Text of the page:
There was a total of 24 groups. Each group identified problems unique to their specific CAA environments, so it is questionable whether five evaluators, as suggested by  would find the majority of known problems. Some major usability problems such as browser buttons terminating the exam within Questionmark® may not have been reported with a much smaller number of evaluators.
Table 3. Data from heuristic evaluation of 3 CAA applications
|Final Problem Set||38|
Many problems were unique to a particular CAA application. Only five problems were reported for all three, making it clear that to further expand the corpus, other CAA applications would need to be evaluated. It was not possible to access all CAA applications, thus a literature review would address remaining gaps in coverage.
The literature revealed 24 problems identified in a range of CAA applications including TOIA and V32. They also identified issues with question styles not identified in the student surveys or heuristic evaluations.
212 G. Sim, J.C. Read, and G. Cockton Table 4. Themes identified and merged following the card sorting exercise
|Final Theme||Individual themes|
|TH1. Moving through the test||Navigation x3 Clear Navigation Exiting the test|
|TH2. Interface / Visual Design||Bad Interface Layout Readability|
|TH3. Reduce Errors||Reduce errors – auto save Errors|
|TH4. Intuitive Input||Input Issues Answering questions Input|
|TH5. User Freedom||Match real world e.g. chance to review and edit objective test answers|
|TH6. Protecting Answers||Saving Issues|
|TH7. Access||Access Accessing Test|
|TH8. Test Design||Unclear Information in test Teacher Issues x2 Test related|
|TH9. Psychological / Perception||Comparability with paper Trust Stupidity Perception|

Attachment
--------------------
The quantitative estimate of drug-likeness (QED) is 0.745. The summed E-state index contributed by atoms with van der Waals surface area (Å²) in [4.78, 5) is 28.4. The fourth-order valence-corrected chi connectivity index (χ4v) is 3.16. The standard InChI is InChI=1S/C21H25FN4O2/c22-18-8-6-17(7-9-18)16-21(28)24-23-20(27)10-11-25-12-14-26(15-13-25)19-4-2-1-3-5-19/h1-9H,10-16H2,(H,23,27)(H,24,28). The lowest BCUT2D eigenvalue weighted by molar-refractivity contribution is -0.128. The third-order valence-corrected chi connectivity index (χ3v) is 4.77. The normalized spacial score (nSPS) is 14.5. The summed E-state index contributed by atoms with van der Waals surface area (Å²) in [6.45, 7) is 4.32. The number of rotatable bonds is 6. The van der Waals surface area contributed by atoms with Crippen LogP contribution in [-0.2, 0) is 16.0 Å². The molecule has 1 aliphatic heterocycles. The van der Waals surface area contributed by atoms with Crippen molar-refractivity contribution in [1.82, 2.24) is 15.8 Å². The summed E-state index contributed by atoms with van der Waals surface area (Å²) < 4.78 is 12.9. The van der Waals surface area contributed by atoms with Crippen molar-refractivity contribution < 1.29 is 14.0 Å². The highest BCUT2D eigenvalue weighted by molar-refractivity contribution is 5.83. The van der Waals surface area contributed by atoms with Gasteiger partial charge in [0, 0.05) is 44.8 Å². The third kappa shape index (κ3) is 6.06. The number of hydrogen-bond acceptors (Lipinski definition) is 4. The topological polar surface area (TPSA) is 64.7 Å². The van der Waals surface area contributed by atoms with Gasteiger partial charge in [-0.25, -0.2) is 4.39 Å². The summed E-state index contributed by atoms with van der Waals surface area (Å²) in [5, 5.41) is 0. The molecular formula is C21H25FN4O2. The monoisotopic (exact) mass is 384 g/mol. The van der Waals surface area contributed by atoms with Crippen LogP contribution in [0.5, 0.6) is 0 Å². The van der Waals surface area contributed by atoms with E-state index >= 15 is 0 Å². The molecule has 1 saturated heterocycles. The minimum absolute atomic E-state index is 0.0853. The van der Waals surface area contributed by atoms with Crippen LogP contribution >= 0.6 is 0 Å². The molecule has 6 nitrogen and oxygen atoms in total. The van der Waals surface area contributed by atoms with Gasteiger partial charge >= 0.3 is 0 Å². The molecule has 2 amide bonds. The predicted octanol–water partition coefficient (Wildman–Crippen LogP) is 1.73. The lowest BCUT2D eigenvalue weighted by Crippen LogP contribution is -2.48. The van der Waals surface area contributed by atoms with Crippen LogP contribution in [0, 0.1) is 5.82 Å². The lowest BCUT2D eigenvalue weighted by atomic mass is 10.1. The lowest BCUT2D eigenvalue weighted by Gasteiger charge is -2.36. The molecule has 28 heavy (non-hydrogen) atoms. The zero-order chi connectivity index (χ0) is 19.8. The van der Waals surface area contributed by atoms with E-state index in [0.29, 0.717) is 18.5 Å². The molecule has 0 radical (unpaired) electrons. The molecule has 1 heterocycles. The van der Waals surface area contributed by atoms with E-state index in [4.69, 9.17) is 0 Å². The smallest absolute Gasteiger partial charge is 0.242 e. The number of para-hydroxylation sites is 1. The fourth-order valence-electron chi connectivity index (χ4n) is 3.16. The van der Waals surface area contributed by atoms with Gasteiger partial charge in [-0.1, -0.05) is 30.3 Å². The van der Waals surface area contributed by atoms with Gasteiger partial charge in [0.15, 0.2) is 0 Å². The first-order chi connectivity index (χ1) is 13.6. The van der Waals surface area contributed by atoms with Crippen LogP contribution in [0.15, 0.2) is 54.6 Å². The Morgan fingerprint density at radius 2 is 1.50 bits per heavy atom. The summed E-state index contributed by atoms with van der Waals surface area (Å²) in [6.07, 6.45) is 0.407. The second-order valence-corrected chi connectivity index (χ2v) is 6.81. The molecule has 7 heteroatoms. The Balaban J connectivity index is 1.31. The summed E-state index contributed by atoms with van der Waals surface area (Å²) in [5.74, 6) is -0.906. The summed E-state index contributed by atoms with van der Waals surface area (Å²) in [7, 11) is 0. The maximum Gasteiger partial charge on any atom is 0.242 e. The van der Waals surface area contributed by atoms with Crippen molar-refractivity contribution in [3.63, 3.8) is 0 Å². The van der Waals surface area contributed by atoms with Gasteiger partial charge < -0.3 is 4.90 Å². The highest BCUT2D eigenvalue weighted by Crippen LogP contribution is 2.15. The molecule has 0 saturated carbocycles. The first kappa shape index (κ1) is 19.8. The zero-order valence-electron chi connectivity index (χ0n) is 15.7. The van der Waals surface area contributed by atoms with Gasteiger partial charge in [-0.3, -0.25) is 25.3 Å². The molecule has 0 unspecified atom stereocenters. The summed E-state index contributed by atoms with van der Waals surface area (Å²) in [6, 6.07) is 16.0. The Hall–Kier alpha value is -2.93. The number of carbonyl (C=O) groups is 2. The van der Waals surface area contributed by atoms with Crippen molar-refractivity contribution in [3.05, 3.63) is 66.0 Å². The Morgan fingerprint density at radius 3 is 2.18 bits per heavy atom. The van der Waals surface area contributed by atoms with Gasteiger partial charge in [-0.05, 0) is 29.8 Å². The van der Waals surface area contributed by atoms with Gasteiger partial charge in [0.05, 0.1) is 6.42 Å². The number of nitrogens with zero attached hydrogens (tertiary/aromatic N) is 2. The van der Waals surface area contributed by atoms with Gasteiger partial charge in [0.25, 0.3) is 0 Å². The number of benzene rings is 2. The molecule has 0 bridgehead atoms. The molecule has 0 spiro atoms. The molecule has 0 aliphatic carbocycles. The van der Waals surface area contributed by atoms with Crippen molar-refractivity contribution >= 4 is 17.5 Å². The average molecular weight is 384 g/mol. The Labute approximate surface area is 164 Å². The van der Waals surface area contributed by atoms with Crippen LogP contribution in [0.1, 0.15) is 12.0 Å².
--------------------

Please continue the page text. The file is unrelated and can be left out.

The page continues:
|TH10. Physical||Online Issues Hardware x2|
|TH11. System Feedback||Provide Help x2 Feedback x3 Confirm all actions Inadequate information for users Feedback and support|
Table 4 presents themes that emerged as a result of the card sorting exercise. The final themes were then used to synthesise a set of heuristics for CAA. The first author and an educational technologist then re-examined Nielsen’s heuristic set and the themes that had emerged to compare and contrast. The purpose was to guide synthesis of CAA heuristics through close attention to terminology before translating the themes into a heuristic set. For example, having a heuristic called ‘access’ (TH4, Table 4) would be ambiguous and not aid evaluators when using this heuristic.
Table 5. Final Heuristic Set and Descriptions, Retained and Modified Nielsen’s
|Same as Nielsen’s Heuristics|
|TH3. Reduce Errors||H3. Error prevention and recovery||Prevent errors from affecting test performance and enable the student to recover from mistakes.|
|TH5. User Freedom||H5. User control and freedom||The test should match real world experience e.g. chance to review and edit|
|TH11. System||H11. Ensure appropriate help||System feedback should|
|Feedback||and feedback||be clear about what action is required. For complex actions help should be provided.|
|Modification of Nielsen’s Heuristics|
|TH2. Interface/ Visual Design||H2. Ensure appropriate interface design characteristics||Interface should match standards and design should support user tasks.|
|TH4. Intuitive Input||H4. Answering question should be intuitive||Clear distinction between question styles and the process of answering the question should not be demanding. Answering the question should be matched to interface components.|
Of the 11 heuristics, 3 were based on Nielsen’s original set, 2 were modifications, and 6 were new heuristics specific to CAA. The process of creating heuristics from themes was rather complex. Appropriate terminology was important to encapsulate problems in the way that breaches of a heuristic could be clearly established. For example, Psychological and Perception (TH9) did not allow the researcher or educational technologist to establish whether a violation of this had occurred when conducting a heuristic evaluation. This would be influenced by the evaluators’ prior experience of CAA or exams and understanding of the technology. However in Nielsen’s heuristic set, Aesthetics and Minimalist Design would give rise to similar issues, so therefore the heuristic Design should inspire trust and not unfairly penalise was named to capture the psychological theme.